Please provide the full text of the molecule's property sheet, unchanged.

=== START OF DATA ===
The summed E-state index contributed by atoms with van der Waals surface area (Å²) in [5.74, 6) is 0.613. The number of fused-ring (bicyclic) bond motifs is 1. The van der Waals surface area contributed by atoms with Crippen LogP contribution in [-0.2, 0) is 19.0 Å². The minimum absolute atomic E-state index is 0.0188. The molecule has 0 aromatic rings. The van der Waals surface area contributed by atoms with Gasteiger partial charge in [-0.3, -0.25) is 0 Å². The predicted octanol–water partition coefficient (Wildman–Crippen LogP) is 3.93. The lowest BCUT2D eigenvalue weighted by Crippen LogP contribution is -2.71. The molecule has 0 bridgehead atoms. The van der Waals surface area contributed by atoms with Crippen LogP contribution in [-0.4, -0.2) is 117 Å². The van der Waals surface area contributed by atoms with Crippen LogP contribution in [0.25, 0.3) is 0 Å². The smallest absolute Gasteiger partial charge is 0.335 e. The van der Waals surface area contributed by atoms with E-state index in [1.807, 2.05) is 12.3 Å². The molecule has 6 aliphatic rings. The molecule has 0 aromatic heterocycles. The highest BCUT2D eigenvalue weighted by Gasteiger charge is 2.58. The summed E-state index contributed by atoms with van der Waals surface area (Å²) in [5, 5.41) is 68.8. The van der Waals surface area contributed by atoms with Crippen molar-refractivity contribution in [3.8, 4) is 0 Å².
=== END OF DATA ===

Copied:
The summed E-state index contributed by atoms with van der Waals surface area (Å²) in [5.74, 6) is 0.613. The number of fused-ring (bicyclic) bond motifs is 1. The van der Waals surface area contributed by atoms with Crippen LogP contribution in [-0.2, 0) is 19.0 Å². The minimum absolute atomic E-state index is 0.0188. The molecule has 0 aromatic rings. The van der Waals surface area contributed by atoms with Gasteiger partial charge in [-0.3, -0.25) is 0 Å². The predicted octanol–water partition coefficient (Wildman–Crippen LogP) is 3.93. The lowest BCUT2D eigenvalue weighted by Crippen LogP contribution is -2.71. The molecule has 0 bridgehead atoms. The van der Waals surface area contributed by atoms with Crippen LogP contribution in [-0.4, -0.2) is 117 Å². The van der Waals surface area contributed by atoms with Crippen LogP contribution in [0.25, 0.3) is 0 Å². The smallest absolute Gasteiger partial charge is 0.335 e. The van der Waals surface area contributed by atoms with E-state index in [1.807, 2.05) is 12.3 Å². The molecule has 6 aliphatic rings. The molecule has 0 aromatic heterocycles. The highest BCUT2D eigenvalue weighted by Gasteiger charge is 2.58. The summed E-state index contributed by atoms with van der Waals surface area (Å²) in [5, 5.41) is 68.8. The van der Waals surface area contributed by atoms with Crippen molar-refractivity contribution in [3.8, 4) is 0 Å².